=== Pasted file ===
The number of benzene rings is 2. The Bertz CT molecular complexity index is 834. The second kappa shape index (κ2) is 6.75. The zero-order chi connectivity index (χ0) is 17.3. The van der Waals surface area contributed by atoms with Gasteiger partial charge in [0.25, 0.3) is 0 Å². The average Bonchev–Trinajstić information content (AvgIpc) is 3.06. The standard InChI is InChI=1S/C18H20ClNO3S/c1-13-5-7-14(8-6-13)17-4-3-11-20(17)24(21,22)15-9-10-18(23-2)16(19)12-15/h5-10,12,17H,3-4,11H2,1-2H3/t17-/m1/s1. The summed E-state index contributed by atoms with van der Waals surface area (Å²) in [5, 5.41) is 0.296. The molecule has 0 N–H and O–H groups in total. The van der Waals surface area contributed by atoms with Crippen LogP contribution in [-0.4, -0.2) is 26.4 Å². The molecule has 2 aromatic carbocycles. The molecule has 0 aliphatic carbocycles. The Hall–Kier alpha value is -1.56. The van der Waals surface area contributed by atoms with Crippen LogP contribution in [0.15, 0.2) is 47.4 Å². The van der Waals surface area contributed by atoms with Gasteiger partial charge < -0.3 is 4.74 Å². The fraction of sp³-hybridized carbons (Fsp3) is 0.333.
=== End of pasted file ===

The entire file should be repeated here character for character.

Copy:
The number of benzene rings is 2. The Bertz CT molecular complexity index is 834. The second kappa shape index (κ2) is 6.75. The zero-order chi connectivity index (χ0) is 17.3. The van der Waals surface area contributed by atoms with Gasteiger partial charge in [0.25, 0.3) is 0 Å². The average Bonchev–Trinajstić information content (AvgIpc) is 3.06. The standard InChI is InChI=1S/C18H20ClNO3S/c1-13-5-7-14(8-6-13)17-4-3-11-20(17)24(21,22)15-9-10-18(23-2)16(19)12-15/h5-10,12,17H,3-4,11H2,1-2H3/t17-/m1/s1. The summed E-state index contributed by atoms with van der Waals surface area (Å²) in [5, 5.41) is 0.296. The molecule has 0 N–H and O–H groups in total. The van der Waals surface area contributed by atoms with Crippen LogP contribution in [-0.4, -0.2) is 26.4 Å². The molecule has 2 aromatic carbocycles. The molecule has 0 aliphatic carbocycles. The Hall–Kier alpha value is -1.56. The van der Waals surface area contributed by atoms with Crippen LogP contribution in [0.15, 0.2) is 47.4 Å². The van der Waals surface area contributed by atoms with Gasteiger partial charge < -0.3 is 4.74 Å². The fraction of sp³-hybridized carbons (Fsp3) is 0.333.